After we’ve done enough scene improvisations to generate material for the play and developed stable characters, the facilitator puts the scenes together in a kind of scene map. This consists of scene titles followed by a series of prompts that identify which characters enter the scene, what they talk about, and how they leave the scene. Brought together in this way the previously autonomous scenes create a story arc for the play. The style of story arc for each of the four plays we’ve produced has been quite different. This is because each play was trying to show different kinds of contrasts between layered stories that made up the overall story arc.
In some groups we worked with, most of the members pretty much agreed on what was wrong in the City for people in their situation. There was also an overarching consensus on what needed to be done, though the problems affected them differently. In these cases, repetition with variations allowed us to show the audience that a trouble-shooting approach to each individual issue wouldn’t solve the underlying structural problem and conflict of values. Seeing a problem repeat with variations encourages audiences to question the broader social values and beliefs that support the current situation. When this happens, an opening is created to consider that there may be another way of understanding these events and this, in turn, opens ground for actively listening to the people who want to tell the story of what those events mean in another way.
In other groups, participants had different experiences of the City and consequently they had different understandings of how to improve the situation. This often led to story arcs where characters found ways to build some kind of unity despite differences of approach. For instance, when we were working on When My Home is Your Business a disagreement emerged during scene improvisations. Many of the scenes were about trying to build a sense of neighbourliness in downtown high-rise buildings. One participant’s experience of dealing with unruly and disrespectful neighbours, however, helped us think through a real difficulty of tenant organizing in situations that are already tense because of conflict with the landlord. In creating the play’s story arc, it was important that we not ignore the different experiences, concerns, needs, and desires of tenants. Including these different narratives allowed participants to bring attention to the complexities of building solidarity.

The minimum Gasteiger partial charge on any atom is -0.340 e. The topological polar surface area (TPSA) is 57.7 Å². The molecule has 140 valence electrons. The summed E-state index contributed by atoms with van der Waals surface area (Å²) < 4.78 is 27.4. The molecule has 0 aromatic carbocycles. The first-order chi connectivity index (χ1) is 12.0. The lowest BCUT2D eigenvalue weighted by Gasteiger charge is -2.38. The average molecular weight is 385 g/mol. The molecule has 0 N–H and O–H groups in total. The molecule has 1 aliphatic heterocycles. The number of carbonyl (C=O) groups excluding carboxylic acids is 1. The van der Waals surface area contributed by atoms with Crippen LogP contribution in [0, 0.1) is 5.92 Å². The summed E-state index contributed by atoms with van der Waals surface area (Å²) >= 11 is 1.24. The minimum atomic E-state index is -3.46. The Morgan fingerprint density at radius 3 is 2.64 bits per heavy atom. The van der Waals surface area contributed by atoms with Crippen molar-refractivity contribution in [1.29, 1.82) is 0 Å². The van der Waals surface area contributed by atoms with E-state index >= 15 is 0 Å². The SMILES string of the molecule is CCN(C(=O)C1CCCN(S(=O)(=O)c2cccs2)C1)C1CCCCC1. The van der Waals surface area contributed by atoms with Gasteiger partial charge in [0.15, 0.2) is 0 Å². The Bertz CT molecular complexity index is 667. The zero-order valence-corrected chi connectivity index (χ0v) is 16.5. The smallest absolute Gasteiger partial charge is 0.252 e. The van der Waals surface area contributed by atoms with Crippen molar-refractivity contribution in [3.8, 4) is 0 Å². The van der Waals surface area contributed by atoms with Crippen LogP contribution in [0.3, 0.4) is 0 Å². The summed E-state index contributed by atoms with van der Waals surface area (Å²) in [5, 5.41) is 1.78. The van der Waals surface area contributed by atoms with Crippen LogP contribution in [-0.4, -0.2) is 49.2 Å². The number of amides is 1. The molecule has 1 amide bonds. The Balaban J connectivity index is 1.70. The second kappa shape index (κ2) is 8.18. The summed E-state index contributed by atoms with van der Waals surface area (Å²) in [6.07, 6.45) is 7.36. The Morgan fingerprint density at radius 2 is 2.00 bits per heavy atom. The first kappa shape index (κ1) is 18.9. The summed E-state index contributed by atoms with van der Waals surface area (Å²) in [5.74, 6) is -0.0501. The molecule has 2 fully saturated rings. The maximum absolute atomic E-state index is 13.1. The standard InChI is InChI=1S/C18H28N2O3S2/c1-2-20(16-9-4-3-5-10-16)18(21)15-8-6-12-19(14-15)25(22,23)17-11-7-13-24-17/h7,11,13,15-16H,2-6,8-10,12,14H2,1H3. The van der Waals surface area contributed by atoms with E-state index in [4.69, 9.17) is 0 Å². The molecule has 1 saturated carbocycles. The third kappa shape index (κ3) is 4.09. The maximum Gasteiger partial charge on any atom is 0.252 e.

On the scene level, we’ve found that combining elements from different improvisations in order to reflect more than one issue in each scene is crucial if we want to avoid coming across as telling the audience what to think. This can be as simple as having one character struggling with an unreliable elevator while another looks for her lost cat. Social life is complex, there is rarely only one thing happening in a public space at a time. When the structuring of our storytelling reflects this, it encourages a kind of public discussion that recognizes that solutions must take social complexity into account.
Unlike the narrative arc of a book, theatre is a live art. This means we can’t rely on the audience’s imagination to transport characters from one scene to another. We need to think about how characters will physically move into and out of scenes. Though we’re not married to a ‘realist’ style that tries to reflect life ‘as it actually is,’ we do find that transitions need to make sense within the world of the play.
Transitions also need to be relatively quick in order to keep the flow of the action going and community participants often find this easier to do if they understand the logic of the movement. The set and props further supports the logic of the movement between scenes by providing physical and spatial anchors for both the performer-advocates and the audience. For example, the Waiting Room in We Need to Talk!, the bus in Choose Your Destination, the elevator in When My Home is Your Business, and the ribbons in All of Us Together, all provided the performers with a way to transition from one scene to another while also situating the different scenes in the shared world of the play.